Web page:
For well over a decade I have photographed abandoned, derelict buildings: empty homes, failed factories, shuttered schools, churches devastated by Katrina. I have been drawn to the unspoken histories of these places — human presence evident even in its absence. There is a subtle connection, a bridge, to the new work I began to make this fall.

The empty nests, so artfully concealed during our lush spring and summer months, revealed themselves this autumn, tucked into the skeletal forms of trees and bushes. Each one a small miracle of architecture and engineering: each one unique.

The hunt began: my eyes scanning tangles of branches and brambles, seeking the change in density that signaled the presence of these abandoned cups of mud and twig, grass and bark. Some trail ribbon; others have discarded bits of plastic woven into their fabric. They are heart shaped, perfectly round, orderly, jumbled. Each nest somehow perfect, even in its imperfection.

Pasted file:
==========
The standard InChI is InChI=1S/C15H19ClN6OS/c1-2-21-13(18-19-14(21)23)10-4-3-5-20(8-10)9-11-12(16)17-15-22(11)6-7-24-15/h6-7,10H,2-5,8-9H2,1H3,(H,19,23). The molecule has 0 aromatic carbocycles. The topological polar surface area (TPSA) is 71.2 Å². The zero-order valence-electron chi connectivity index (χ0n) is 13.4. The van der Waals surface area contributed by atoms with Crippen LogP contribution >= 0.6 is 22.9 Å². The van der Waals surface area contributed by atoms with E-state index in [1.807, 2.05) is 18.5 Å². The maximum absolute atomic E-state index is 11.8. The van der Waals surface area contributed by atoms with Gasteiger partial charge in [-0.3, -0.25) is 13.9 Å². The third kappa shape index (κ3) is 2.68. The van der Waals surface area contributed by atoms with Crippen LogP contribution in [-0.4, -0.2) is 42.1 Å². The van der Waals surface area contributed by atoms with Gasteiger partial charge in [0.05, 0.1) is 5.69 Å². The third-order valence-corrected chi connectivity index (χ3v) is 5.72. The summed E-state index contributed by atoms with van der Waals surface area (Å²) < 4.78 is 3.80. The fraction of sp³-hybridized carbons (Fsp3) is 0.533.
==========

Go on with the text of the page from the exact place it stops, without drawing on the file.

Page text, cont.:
What drew me to photograph them was their singular presence as distinctive sculptural objects. Their fragility and delicacy combine with surprising durability. The birds, no longer present, had left stunning artifacts of their energy and precision — fueled by instinct and genetics in the timeless mission to attract a mate, create a home. My intention: to create images in an interior space lit by natural light, in the tradition of still life painters working centuries ago.

Wendy Burton
Stanfordville, New York
February 2011